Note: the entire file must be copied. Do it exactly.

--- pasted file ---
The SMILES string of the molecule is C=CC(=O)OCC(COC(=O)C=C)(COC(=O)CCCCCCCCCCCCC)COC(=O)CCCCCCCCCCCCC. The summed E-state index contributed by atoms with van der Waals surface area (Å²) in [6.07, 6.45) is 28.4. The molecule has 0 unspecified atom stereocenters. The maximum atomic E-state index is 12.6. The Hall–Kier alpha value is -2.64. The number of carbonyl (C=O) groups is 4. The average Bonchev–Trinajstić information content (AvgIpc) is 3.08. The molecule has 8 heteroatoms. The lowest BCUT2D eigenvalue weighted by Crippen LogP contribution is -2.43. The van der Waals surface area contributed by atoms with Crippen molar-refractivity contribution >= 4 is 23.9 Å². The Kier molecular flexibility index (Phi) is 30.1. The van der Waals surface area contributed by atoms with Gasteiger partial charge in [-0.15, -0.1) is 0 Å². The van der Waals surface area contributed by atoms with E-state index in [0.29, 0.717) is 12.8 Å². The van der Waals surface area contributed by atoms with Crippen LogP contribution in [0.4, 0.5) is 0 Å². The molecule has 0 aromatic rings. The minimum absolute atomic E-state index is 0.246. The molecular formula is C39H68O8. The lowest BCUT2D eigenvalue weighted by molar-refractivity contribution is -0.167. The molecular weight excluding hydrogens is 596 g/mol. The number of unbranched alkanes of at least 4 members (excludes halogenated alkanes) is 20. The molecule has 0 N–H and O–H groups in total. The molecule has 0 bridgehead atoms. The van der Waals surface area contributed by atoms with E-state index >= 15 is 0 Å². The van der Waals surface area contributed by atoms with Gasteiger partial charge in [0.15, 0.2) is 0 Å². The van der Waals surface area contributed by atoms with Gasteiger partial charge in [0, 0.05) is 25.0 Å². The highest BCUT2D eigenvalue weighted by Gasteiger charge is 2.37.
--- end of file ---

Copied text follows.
The SMILES string of the molecule is C=CC(=O)OCC(COC(=O)C=C)(COC(=O)CCCCCCCCCCCCC)COC(=O)CCCCCCCCCCCCC. The summed E-state index contributed by atoms with van der Waals surface area (Å²) in [6.07, 6.45) is 28.4. The molecule has 0 unspecified atom stereocenters. The maximum atomic E-state index is 12.6. The Hall–Kier alpha value is -2.64. The number of carbonyl (C=O) groups is 4. The average Bonchev–Trinajstić information content (AvgIpc) is 3.08. The molecule has 8 heteroatoms. The lowest BCUT2D eigenvalue weighted by Crippen LogP contribution is -2.43. The van der Waals surface area contributed by atoms with Crippen molar-refractivity contribution >= 4 is 23.9 Å². The Kier molecular flexibility index (Phi) is 30.1. The van der Waals surface area contributed by atoms with Gasteiger partial charge in [-0.15, -0.1) is 0 Å². The van der Waals surface area contributed by atoms with E-state index in [0.29, 0.717) is 12.8 Å². The van der Waals surface area contributed by atoms with Crippen LogP contribution in [0.4, 0.5) is 0 Å². The molecule has 0 aromatic rings. The minimum absolute atomic E-state index is 0.246. The molecular formula is C39H68O8. The lowest BCUT2D eigenvalue weighted by molar-refractivity contribution is -0.167. The molecular weight excluding hydrogens is 596 g/mol. The number of unbranched alkanes of at least 4 members (excludes halogenated alkanes) is 20. The molecule has 0 N–H and O–H groups in total. The molecule has 0 bridgehead atoms. The van der Waals surface area contributed by atoms with E-state index >= 15 is 0 Å². The van der Waals surface area contributed by atoms with Gasteiger partial charge in [0.15, 0.2) is 0 Å². The van der Waals surface area contributed by atoms with Gasteiger partial charge in [0, 0.05) is 25.0 Å². The highest BCUT2D eigenvalue weighted by Gasteiger charge is 2.37.